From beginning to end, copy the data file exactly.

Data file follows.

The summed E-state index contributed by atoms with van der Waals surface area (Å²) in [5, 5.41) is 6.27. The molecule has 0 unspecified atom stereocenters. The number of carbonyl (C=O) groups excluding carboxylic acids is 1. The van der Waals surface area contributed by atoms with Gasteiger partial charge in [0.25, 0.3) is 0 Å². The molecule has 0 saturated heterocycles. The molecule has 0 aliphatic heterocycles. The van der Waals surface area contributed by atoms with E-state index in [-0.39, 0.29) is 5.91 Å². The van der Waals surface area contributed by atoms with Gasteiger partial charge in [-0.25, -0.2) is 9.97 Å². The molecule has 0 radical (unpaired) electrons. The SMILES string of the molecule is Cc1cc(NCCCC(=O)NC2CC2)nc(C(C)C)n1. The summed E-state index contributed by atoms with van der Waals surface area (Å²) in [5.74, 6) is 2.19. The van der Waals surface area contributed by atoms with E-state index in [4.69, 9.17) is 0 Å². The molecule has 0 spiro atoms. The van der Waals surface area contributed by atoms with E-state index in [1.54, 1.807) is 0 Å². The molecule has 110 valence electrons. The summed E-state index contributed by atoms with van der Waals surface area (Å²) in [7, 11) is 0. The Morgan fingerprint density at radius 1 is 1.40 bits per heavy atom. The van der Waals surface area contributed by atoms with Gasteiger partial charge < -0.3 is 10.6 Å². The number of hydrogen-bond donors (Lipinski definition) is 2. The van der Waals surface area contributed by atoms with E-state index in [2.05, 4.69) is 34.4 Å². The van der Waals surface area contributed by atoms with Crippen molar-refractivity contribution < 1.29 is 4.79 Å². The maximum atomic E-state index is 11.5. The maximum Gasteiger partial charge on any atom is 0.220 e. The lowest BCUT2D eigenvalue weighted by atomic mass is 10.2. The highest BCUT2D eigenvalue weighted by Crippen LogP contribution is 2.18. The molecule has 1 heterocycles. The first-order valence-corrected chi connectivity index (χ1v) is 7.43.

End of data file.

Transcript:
The summed E-state index contributed by atoms with van der Waals surface area (Å²) in [5, 5.41) is 6.27. The molecule has 0 unspecified atom stereocenters. The number of carbonyl (C=O) groups excluding carboxylic acids is 1. The van der Waals surface area contributed by atoms with Gasteiger partial charge in [0.25, 0.3) is 0 Å². The molecule has 0 saturated heterocycles. The molecule has 0 aliphatic heterocycles. The van der Waals surface area contributed by atoms with E-state index in [-0.39, 0.29) is 5.91 Å². The van der Waals surface area contributed by atoms with Gasteiger partial charge in [-0.25, -0.2) is 9.97 Å². The molecule has 0 radical (unpaired) electrons. The SMILES string of the molecule is Cc1cc(NCCCC(=O)NC2CC2)nc(C(C)C)n1. The summed E-state index contributed by atoms with van der Waals surface area (Å²) in [5.74, 6) is 2.19. The van der Waals surface area contributed by atoms with E-state index in [4.69, 9.17) is 0 Å². The molecule has 0 spiro atoms. The van der Waals surface area contributed by atoms with E-state index in [1.54, 1.807) is 0 Å². The molecule has 110 valence electrons. The summed E-state index contributed by atoms with van der Waals surface area (Å²) in [7, 11) is 0. The Morgan fingerprint density at radius 1 is 1.40 bits per heavy atom. The van der Waals surface area contributed by atoms with Gasteiger partial charge < -0.3 is 10.6 Å². The number of hydrogen-bond donors (Lipinski definition) is 2. The van der Waals surface area contributed by atoms with E-state index in [2.05, 4.69) is 34.4 Å². The van der Waals surface area contributed by atoms with Crippen molar-refractivity contribution < 1.29 is 4.79 Å². The maximum atomic E-state index is 11.5. The maximum Gasteiger partial charge on any atom is 0.220 e. The lowest BCUT2D eigenvalue weighted by atomic mass is 10.2. The highest BCUT2D eigenvalue weighted by Crippen LogP contribution is 2.18. The molecule has 1 heterocycles. The first-order valence-corrected chi connectivity index (χ1v) is 7.43.